“Maybe I don’t want to be famous,” goes the opening line of Ballroom Sofa’s song “Famous.” That’s an understatement!
I first stumbled upon Ballroom Sofa’s Bandcamp page in March. The four songs posted there immediately hooked me. They blended Britpop and dream-pop, earworm hooks with clever lyrics. This didn’t sound like some DIY bedroom demo either; the production was immaculate. This band had it all – everything except an identity.Continue reading »
For the past year, the most talked-about new band in Vermont has been Julia Caesar. They built their reputation solely on fiery local shows, without a single song out there for the wider world to hear. (When I finally dug up a live video to post in May, I couldn’t even uncover the song titles.) In January, the music editor of alt-weekly Seven Days named his top hope for 2018 as getting any proper recording from the band.
Well, would that all of our new-year’s goals were wrapped up by mid-July! Julia Caesar drops their long-awaited debut EP today. Hopefully it will begin transmitting the deafening noise surrounding them in Vermont to a national audience.Continue reading »
When an album features the credit “Tenor Sax (Track 5),” you know I’m starting with Track 5. And the sax doesn’t disappoint when it finally arrives on this arty-jam-funk journey, but there is so much going on beforehand you forget it’s coming. Crazy keyboard sound effects, off-kilter Phish rhythms, and some insistent melodies that push through the chaos. It’s off the band’s debut EP Sip Responsibly.Continue reading »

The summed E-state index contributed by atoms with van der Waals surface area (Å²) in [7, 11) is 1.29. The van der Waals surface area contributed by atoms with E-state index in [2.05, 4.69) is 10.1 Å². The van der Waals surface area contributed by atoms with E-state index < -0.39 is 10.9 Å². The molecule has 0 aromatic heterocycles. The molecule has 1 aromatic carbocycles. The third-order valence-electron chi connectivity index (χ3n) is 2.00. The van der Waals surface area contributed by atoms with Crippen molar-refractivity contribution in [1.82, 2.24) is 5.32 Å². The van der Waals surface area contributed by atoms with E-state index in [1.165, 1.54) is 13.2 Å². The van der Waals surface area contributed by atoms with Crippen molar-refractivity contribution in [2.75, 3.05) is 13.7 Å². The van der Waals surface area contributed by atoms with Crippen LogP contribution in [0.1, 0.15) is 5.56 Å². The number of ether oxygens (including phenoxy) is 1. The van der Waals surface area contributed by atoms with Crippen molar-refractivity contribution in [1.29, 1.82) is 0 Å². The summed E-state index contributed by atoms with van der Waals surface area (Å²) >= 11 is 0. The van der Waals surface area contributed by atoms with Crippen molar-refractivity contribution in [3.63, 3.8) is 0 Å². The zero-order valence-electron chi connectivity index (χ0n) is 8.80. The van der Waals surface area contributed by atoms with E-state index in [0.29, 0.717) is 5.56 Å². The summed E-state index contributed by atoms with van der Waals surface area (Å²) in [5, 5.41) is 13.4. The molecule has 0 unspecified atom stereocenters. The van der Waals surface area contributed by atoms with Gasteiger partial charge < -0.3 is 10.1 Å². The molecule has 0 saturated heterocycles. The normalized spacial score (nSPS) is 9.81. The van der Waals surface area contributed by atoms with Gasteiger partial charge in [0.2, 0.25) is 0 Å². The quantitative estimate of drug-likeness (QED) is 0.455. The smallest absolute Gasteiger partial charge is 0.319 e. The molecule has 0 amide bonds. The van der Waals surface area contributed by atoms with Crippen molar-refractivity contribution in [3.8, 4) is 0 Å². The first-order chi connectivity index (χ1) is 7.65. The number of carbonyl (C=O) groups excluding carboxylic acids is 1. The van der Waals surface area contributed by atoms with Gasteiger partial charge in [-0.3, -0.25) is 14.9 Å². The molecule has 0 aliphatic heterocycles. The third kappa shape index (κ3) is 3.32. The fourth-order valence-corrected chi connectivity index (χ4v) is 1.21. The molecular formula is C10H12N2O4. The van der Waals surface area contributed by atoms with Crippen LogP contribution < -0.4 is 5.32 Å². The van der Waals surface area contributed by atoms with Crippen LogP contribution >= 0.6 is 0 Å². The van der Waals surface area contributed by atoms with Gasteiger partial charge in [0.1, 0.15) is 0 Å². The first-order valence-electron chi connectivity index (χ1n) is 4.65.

“You can’t write a good song about cats,” Max Andrucki says. “It’s not possible.”
This might be a surprise to hear after you first listen to his indiepop band the Smittens’ new single “Cats for Cats.” Because it is a good song. But it’s not really about cats.
Andrucki actually built the song around a similar-sounding phrase: “Masc for Masc,” a controversial dating term in the gay/queer community (Medium has an explainer). “That phrase is everywhere in the gay dating app world and in fact it’s almost cliche to talk about it critically,” Andrucki says. “I agonized over the lyrics in a way I rarely do, because I didn’t want to make it seem as if the song was about critiquing gay body image or gender presentation culture or anything like that. It’s not anything with a ‘social message’ as explicit as that. But the phrase stuck, so I felt like I had to rhyme it with other silly things to make it clear that I wasn’t really serious about it as a social critique.”Continue reading »
One of the best albums of 2017 was Mount Eerie’s A Crow Looked at Me. It was also one of the toughest to actually listen to, being a songwriter frankly grappling with his wife’s sudden death. When you want that same quiet, hushed vibe, but don’t have the emotional bandwidth to sink into that weighty subject matter, Addy Sechler’s new album will suit just fine.Continue reading »
The Vermont trio Bison’s first release Get Out was my favorite EP of last year. Now they’re back with their second. That’s the good news. The bad: It’s also their last. Two of the three band members are moving away, and Bison will soon be no more. Judging from the first single “Arkansas,” at least they’re going out on top.Continue reading »